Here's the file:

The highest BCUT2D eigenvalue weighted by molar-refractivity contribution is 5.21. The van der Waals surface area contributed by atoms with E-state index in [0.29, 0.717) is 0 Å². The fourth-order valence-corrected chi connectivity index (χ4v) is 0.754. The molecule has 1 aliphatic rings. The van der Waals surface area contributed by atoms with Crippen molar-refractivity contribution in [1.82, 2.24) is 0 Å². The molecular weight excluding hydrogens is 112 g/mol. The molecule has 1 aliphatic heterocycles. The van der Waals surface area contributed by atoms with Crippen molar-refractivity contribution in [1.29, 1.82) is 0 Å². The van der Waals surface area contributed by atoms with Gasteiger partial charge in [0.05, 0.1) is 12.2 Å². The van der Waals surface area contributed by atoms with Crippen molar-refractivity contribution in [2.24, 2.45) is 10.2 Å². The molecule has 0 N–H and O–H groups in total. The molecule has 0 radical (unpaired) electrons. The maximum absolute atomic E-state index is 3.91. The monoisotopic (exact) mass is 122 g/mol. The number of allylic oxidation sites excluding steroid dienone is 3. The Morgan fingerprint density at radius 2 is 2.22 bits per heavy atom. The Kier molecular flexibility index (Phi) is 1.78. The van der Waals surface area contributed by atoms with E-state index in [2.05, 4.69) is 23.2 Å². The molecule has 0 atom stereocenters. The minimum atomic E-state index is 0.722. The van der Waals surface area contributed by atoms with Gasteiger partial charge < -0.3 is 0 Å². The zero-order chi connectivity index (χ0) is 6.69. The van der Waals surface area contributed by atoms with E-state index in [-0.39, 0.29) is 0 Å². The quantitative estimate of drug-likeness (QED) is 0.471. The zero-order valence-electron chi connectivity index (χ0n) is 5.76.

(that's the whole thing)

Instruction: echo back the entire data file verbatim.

The highest BCUT2D eigenvalue weighted by molar-refractivity contribution is 5.21. The van der Waals surface area contributed by atoms with E-state index in [0.29, 0.717) is 0 Å². The fourth-order valence-corrected chi connectivity index (χ4v) is 0.754. The molecule has 1 aliphatic rings. The van der Waals surface area contributed by atoms with Crippen molar-refractivity contribution in [1.82, 2.24) is 0 Å². The molecular weight excluding hydrogens is 112 g/mol. The molecule has 1 aliphatic heterocycles. The van der Waals surface area contributed by atoms with Crippen molar-refractivity contribution in [1.29, 1.82) is 0 Å². The van der Waals surface area contributed by atoms with Gasteiger partial charge in [0.05, 0.1) is 12.2 Å². The van der Waals surface area contributed by atoms with Crippen molar-refractivity contribution in [2.24, 2.45) is 10.2 Å². The molecule has 0 N–H and O–H groups in total. The molecule has 0 radical (unpaired) electrons. The maximum absolute atomic E-state index is 3.91. The monoisotopic (exact) mass is 122 g/mol. The number of allylic oxidation sites excluding steroid dienone is 3. The Morgan fingerprint density at radius 2 is 2.22 bits per heavy atom. The Kier molecular flexibility index (Phi) is 1.78. The van der Waals surface area contributed by atoms with E-state index in [2.05, 4.69) is 23.2 Å². The molecule has 0 atom stereocenters. The minimum atomic E-state index is 0.722. The van der Waals surface area contributed by atoms with Gasteiger partial charge < -0.3 is 0 Å². The zero-order chi connectivity index (χ0) is 6.69. The van der Waals surface area contributed by atoms with E-state index in [-0.39, 0.29) is 0 Å². The quantitative estimate of drug-likeness (QED) is 0.471. The zero-order valence-electron chi connectivity index (χ0n) is 5.76.